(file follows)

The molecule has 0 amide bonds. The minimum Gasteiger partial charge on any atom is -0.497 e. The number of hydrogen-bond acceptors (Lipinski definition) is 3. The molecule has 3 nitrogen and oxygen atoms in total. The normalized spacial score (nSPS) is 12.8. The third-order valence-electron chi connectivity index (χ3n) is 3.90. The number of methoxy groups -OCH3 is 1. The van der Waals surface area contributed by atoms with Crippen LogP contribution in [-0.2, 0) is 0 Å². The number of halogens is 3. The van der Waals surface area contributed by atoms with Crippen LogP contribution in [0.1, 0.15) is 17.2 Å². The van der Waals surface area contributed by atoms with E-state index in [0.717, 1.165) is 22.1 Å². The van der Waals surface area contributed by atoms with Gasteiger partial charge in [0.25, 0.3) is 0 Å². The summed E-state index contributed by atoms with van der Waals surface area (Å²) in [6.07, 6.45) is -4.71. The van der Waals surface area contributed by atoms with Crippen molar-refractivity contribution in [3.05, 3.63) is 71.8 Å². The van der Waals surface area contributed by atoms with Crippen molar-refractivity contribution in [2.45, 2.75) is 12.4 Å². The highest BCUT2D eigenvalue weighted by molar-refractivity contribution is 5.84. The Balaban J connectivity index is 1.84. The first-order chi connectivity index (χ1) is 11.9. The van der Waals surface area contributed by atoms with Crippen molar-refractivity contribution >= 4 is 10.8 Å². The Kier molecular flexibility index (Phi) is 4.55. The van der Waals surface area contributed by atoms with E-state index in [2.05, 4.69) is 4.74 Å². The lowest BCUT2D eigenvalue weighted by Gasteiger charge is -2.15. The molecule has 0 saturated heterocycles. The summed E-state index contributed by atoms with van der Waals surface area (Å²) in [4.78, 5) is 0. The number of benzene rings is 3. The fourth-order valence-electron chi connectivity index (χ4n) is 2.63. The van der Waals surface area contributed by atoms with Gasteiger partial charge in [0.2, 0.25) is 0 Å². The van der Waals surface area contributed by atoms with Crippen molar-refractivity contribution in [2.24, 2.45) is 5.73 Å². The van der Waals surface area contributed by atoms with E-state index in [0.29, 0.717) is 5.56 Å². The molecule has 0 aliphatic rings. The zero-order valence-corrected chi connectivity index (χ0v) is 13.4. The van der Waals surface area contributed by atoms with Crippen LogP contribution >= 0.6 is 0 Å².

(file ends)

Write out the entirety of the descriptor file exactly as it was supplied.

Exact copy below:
The molecule has 0 amide bonds. The minimum Gasteiger partial charge on any atom is -0.497 e. The number of hydrogen-bond acceptors (Lipinski definition) is 3. The molecule has 3 nitrogen and oxygen atoms in total. The normalized spacial score (nSPS) is 12.8. The third-order valence-electron chi connectivity index (χ3n) is 3.90. The number of methoxy groups -OCH3 is 1. The van der Waals surface area contributed by atoms with Crippen LogP contribution in [-0.2, 0) is 0 Å². The number of halogens is 3. The van der Waals surface area contributed by atoms with Crippen LogP contribution in [0.1, 0.15) is 17.2 Å². The van der Waals surface area contributed by atoms with E-state index in [0.717, 1.165) is 22.1 Å². The van der Waals surface area contributed by atoms with Gasteiger partial charge in [0.25, 0.3) is 0 Å². The summed E-state index contributed by atoms with van der Waals surface area (Å²) in [6.07, 6.45) is -4.71. The van der Waals surface area contributed by atoms with Crippen molar-refractivity contribution in [3.05, 3.63) is 71.8 Å². The van der Waals surface area contributed by atoms with Crippen molar-refractivity contribution in [2.45, 2.75) is 12.4 Å². The highest BCUT2D eigenvalue weighted by molar-refractivity contribution is 5.84. The Balaban J connectivity index is 1.84. The first-order chi connectivity index (χ1) is 11.9. The van der Waals surface area contributed by atoms with Crippen molar-refractivity contribution >= 4 is 10.8 Å². The Kier molecular flexibility index (Phi) is 4.55. The van der Waals surface area contributed by atoms with E-state index in [2.05, 4.69) is 4.74 Å². The lowest BCUT2D eigenvalue weighted by Gasteiger charge is -2.15. The molecule has 0 saturated heterocycles. The summed E-state index contributed by atoms with van der Waals surface area (Å²) in [4.78, 5) is 0. The number of benzene rings is 3. The fourth-order valence-electron chi connectivity index (χ4n) is 2.63. The van der Waals surface area contributed by atoms with Gasteiger partial charge in [0.2, 0.25) is 0 Å². The van der Waals surface area contributed by atoms with Crippen molar-refractivity contribution in [2.24, 2.45) is 5.73 Å². The van der Waals surface area contributed by atoms with E-state index in [0.29, 0.717) is 5.56 Å². The molecule has 0 aliphatic rings. The zero-order valence-corrected chi connectivity index (χ0v) is 13.4. The van der Waals surface area contributed by atoms with Crippen LogP contribution >= 0.6 is 0 Å².